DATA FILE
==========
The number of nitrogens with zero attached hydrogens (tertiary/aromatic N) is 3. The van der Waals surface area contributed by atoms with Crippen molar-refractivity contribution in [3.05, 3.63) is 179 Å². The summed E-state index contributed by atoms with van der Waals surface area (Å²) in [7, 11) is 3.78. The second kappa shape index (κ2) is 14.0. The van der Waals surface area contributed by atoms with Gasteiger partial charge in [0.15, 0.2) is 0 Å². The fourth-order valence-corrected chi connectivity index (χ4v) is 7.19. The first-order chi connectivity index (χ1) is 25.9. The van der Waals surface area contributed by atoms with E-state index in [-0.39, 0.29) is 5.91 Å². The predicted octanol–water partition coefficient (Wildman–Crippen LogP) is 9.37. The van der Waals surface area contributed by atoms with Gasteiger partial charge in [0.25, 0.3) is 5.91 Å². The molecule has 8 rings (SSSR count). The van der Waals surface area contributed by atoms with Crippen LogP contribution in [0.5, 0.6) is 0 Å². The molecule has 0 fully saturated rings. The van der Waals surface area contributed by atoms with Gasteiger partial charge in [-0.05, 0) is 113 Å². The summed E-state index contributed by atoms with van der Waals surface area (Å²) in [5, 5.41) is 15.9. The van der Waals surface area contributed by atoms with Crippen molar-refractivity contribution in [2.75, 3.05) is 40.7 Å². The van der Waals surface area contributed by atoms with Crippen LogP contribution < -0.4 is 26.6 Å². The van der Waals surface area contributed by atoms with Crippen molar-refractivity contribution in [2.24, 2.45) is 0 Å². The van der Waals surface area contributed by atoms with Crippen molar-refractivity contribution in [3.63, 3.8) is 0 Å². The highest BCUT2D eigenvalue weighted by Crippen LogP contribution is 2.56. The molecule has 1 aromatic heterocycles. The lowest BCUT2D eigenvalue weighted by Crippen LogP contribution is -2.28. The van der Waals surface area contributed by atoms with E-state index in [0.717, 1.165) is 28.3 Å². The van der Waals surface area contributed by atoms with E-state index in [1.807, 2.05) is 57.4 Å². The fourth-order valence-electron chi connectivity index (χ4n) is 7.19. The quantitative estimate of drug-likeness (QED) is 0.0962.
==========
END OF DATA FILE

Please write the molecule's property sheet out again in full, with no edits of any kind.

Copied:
The number of nitrogens with zero attached hydrogens (tertiary/aromatic N) is 3. The van der Waals surface area contributed by atoms with Crippen molar-refractivity contribution in [3.05, 3.63) is 179 Å². The summed E-state index contributed by atoms with van der Waals surface area (Å²) in [7, 11) is 3.78. The second kappa shape index (κ2) is 14.0. The van der Waals surface area contributed by atoms with Gasteiger partial charge in [0.15, 0.2) is 0 Å². The fourth-order valence-corrected chi connectivity index (χ4v) is 7.19. The first-order chi connectivity index (χ1) is 25.9. The van der Waals surface area contributed by atoms with E-state index in [-0.39, 0.29) is 5.91 Å². The predicted octanol–water partition coefficient (Wildman–Crippen LogP) is 9.37. The van der Waals surface area contributed by atoms with Gasteiger partial charge in [0.25, 0.3) is 5.91 Å². The molecule has 8 rings (SSSR count). The van der Waals surface area contributed by atoms with Crippen LogP contribution in [0.5, 0.6) is 0 Å². The molecule has 0 fully saturated rings. The van der Waals surface area contributed by atoms with Gasteiger partial charge in [-0.05, 0) is 113 Å². The summed E-state index contributed by atoms with van der Waals surface area (Å²) in [5, 5.41) is 15.9. The van der Waals surface area contributed by atoms with Crippen molar-refractivity contribution in [2.75, 3.05) is 40.7 Å². The van der Waals surface area contributed by atoms with Crippen LogP contribution < -0.4 is 26.6 Å². The van der Waals surface area contributed by atoms with Crippen molar-refractivity contribution in [2.24, 2.45) is 0 Å². The van der Waals surface area contributed by atoms with Crippen molar-refractivity contribution in [3.63, 3.8) is 0 Å². The highest BCUT2D eigenvalue weighted by Crippen LogP contribution is 2.56. The molecule has 1 aromatic heterocycles. The lowest BCUT2D eigenvalue weighted by Crippen LogP contribution is -2.28. The van der Waals surface area contributed by atoms with E-state index in [0.717, 1.165) is 28.3 Å². The van der Waals surface area contributed by atoms with E-state index in [1.807, 2.05) is 57.4 Å². The fourth-order valence-electron chi connectivity index (χ4n) is 7.19. The quantitative estimate of drug-likeness (QED) is 0.0962.